What is beauty? The question is a highly subjective one, and as such the debate around the beautiful in art and literature has a history as long as culture itself. The Recovery of Beauty lecture series examined the changing idea of beauty through the ages, and asked whether and how beauty can be reinstated as real and valuable. Selected podcasts on literature are below; the full series can be downloaded from the Institute of Advanced Study.
Mindful Beauty: Ideas and Ideals in Medieval Literature, by Professor Corinne Saunders
This lecture takes as its focus conflicting understandings of female beauty, which on the one hand can be linked to divine perfection and grace and on the other to temptation and fall. In medieval romance, female beauty is an imperative, inspiring chivalric perfection but also dangerous and destructive. The prominent literary motif of the enchantress depends on just this duality. Writers such as Chaucer and Malory engage repeatedly with the fearful fascination of female beauty, the power of affect over the individual mind, and the need for mindful interpretation. [MP3 version]
Bathing for Beauty in the Middle Ages, by Professor Elizabeth Archibald
Was it common for people to have baths in Western Europe in the Middle Ages? How and where did they bathe? What was the main motivation: beauty, health, or pleasure? What sort of evidence is available for historical bathing practices, and does medieval literature give an accurate reflection of them? And what did the Church think about bathing? Elizabeth Archibald’s lecture will offer an overview of this rich topic. [MP3 version]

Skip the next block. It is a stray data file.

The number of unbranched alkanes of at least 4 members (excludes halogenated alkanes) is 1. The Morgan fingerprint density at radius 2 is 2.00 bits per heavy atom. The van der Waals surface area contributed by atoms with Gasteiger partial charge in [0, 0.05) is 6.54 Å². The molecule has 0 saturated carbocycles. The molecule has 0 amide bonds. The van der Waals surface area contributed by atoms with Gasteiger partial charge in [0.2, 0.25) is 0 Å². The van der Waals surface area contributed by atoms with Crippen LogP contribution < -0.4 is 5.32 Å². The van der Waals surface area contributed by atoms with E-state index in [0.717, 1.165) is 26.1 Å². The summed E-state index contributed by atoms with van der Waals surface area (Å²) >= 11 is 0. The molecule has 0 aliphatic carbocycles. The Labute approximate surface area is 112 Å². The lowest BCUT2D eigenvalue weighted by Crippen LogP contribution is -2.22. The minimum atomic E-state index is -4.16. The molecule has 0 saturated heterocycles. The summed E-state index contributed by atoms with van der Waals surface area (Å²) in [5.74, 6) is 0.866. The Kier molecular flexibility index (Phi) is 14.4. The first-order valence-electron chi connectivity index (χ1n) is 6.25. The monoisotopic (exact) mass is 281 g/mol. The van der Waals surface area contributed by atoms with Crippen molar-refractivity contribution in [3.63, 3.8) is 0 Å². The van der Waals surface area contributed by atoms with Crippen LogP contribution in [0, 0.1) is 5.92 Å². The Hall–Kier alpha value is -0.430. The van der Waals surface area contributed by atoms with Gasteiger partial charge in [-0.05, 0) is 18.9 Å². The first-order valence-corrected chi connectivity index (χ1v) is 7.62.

Bloomsbury, Beauty and After: Idealist Aesthetics in Materialist Times, by Professor Patricia Waugh
The Bloomsbury Group are most often associated with the Cambridge philosopher G.E Moore’s belief that “one’s prime objects in life were love, the creation and enjoyment of aesthetic experience and the pursuit of knowledge.” Beauty is at the heart of Bloomsbury aesthetics. This lecture examines how Virginia Woolf, like Moore, set out specifically to rewrite the soul and to rethink thinking, in the terms of the modern, and through the resources of fiction. Woolf saw modern fiction as most able to articulate a new soul for a world in which everything is “part ugliness, part beauty.” She uses the resources of literary art to resist an encroaching metaphysics of materialism, on the one hand, and to renegotiate the legacies of aesthetic idealism, on the other. The idea of beauty that emerges is passed onto and reworked by later philosophically inclined novelists, such as Iris Murdoch. [MP3 version]
Beauty, Pain and Violence: Through Lessing to King Lear, by Professor David Fuller
For Keats (citing King Lear), in art “all disagreeables evaporate, from their being in close relationship with Beauty.” And Yeats found that he could “hear the dance music” in all Shakespearean tragedy. This lecture discusses the relationships of pain and violence to beauty in tragedy through the criticism of G.E. Lessing (Laocoőn, 1776) and Nietzsche (The Birth of Tragedy, 1872), approaching King Lear through tragic works in which beauty more obviously qualifies violence, Richard Strauss’s opera Elektra, and Kenneth MacMillan’s ballet Mayerling. [MP3 version]
The lecture series was complemented by another on the Persistence of Beauty, which focused on beauty in British, Irish and American poetry of the nineteenth and twentieth centuries.